In July I interviewed for this podcast an entrepreneur in California. His business sells custom dental guards and, importantly, offers 24/7 customer support. How, I asked, can a small business afford 24/7 support?
“We use a third-party live-chat service called HelpFlow,” the entrepreneur told me.
It turns out that yet another entrepreneur founded HelpFlow. His name is Jon Tucker. I ran him down, seeking to understand that business.
What follows is my interview with Tucker. The audio of our entire conversation is embedded below. The transcript is edited for length and clarity.
Eric Bandholz: Tell us about HelpFlow.
Jon Tucker: We run live chat and customer service teams for ecommerce brands. We’ve been doing it since 2015.
From the beginning we knew the value to any brand of good service. It’s tough to provide a 24/7 experience with fast response times. All owners think their business is complex, and they’re correct to a certain point. We’ve built an in-depth onboarding process, taking in tons of information about the business. It’s an intense form wizard.
We will know what you sell. We learn specific customer questions about shipping time and returns, as examples. We have a method of getting answers that apply to any store. Then we have a process to obtain info about the products — we pull in all your product pages, descriptions, and reviews. We have a crazy amount of data to answer product-specific questions, including the questions and answers from competitor sites and Amazon.
The result is a solid knowledge base from the first couple of days of onboarding. Then we work with the client to find additional queries. If we’re still unsure how to answer something, we’ll discuss with the client ways to respond.
It’s a very data-heavy process upfront to understand the business. We then update that data over time when people chat and clients give us feedback.
Bandholz: What’s your revenue model?
Tucker: We do a three-month initial contract, and then month-to-month. A new client is committed to 90 days, so there’s a bit of a financial buy-in. By then we’ve projected our costs and potential profit.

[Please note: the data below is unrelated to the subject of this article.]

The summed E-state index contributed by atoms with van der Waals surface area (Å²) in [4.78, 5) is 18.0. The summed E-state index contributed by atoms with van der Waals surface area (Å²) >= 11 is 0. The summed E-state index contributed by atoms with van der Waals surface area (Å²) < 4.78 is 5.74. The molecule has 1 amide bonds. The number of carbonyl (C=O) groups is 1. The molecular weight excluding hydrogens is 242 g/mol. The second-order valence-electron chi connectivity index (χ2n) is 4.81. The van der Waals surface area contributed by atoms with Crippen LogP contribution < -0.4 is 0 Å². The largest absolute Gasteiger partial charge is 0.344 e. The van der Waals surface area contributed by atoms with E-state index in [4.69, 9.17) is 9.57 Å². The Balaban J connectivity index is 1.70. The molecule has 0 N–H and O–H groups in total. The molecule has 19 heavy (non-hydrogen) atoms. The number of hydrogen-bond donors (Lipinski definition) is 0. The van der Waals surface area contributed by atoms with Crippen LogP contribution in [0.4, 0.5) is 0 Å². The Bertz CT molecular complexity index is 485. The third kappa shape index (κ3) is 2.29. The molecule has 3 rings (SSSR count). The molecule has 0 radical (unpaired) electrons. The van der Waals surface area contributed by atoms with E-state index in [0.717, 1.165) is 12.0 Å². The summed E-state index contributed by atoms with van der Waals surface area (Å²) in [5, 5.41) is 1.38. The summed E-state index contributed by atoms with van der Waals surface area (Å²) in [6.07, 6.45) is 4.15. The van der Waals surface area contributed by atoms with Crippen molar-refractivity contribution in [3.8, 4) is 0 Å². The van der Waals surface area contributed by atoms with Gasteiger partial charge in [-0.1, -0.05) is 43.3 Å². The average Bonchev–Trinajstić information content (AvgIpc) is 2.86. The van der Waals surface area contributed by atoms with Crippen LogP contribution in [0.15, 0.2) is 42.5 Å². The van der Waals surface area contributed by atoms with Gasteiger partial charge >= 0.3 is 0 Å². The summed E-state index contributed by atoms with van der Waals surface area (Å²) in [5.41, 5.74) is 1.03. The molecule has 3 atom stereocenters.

On the chat side, we charge a flat rate, depending on the chat volume, for 24/7 coverage. We don’t charge per chat, avoiding misaligned incentives with our clients.
We’re rigorous on tracking the sales generated from chat, knowing a client’s breakeven point and generating far above that, even with misattribution because some people who chatted would have bought anyway. We keep the pricing simple but make the reporting super granular for clients to understand the profitability.
Bandholz: Are you doing live chat only? What about email and web-based tickets?
Tucker: We started with just live chat until mid-2020. Then we launched customer service teams to run the entire helpdesk process — from tickets, social, and so on.
We did that for a couple of clients, and it worked well. So now there are two parts of our business. One is chat, which focuses on conversions. The other one is customer service operations. We can run an entire customer service team.
We offer staffing, too, for clients with a built-out process but need good agents.
Bandholz: Your agents are in the Philippines.
Tucker: Yes, we built the team from day one in the Philippines. The cultural differences are minor between that country and the U.S. and Western economies. In other regions, such as the Middle East, the differences are more pronounced. However, the Middle East is highly process-driven with phenomenal engineering. There’s a reason why they excel at software development.
Also, English is native in the Philippines. It’s a very Western culture, and the customer service industry is established.
Bandholz: What’s your technology stack, your software?
Tucker: If we’re responding to customer queries or staffing an agent, it’s all done on a client’s own systems working alongside the team there. Clients have access to every chat and provide feedback. We’ll have more access to a client’s systems if we’re doing full customer-service operations.
We’re super nerdy on forecasting. We project how many tickets will come in, how much manpower we will need, and when to start staffing. Our whole business revolves around forecasting and capacity tracking.
Bandholz: What is your vision for HelpFlow?
Tucker: The journey so far has been exciting. We were well positioned for Covid when ecommerce blew up. We grew a ton during that time. We’re focused now on scaling and expanding beyond ecommerce into other industries.
There are a lot of opportunities in healthcare, although it’s complex. All types of businesses need to provide 24/7 support.
Bandholz: Where can people connect with you or buy your services?
Tucker: Our website is HelpFlow.com. I’m on Twitter and LinkedIn.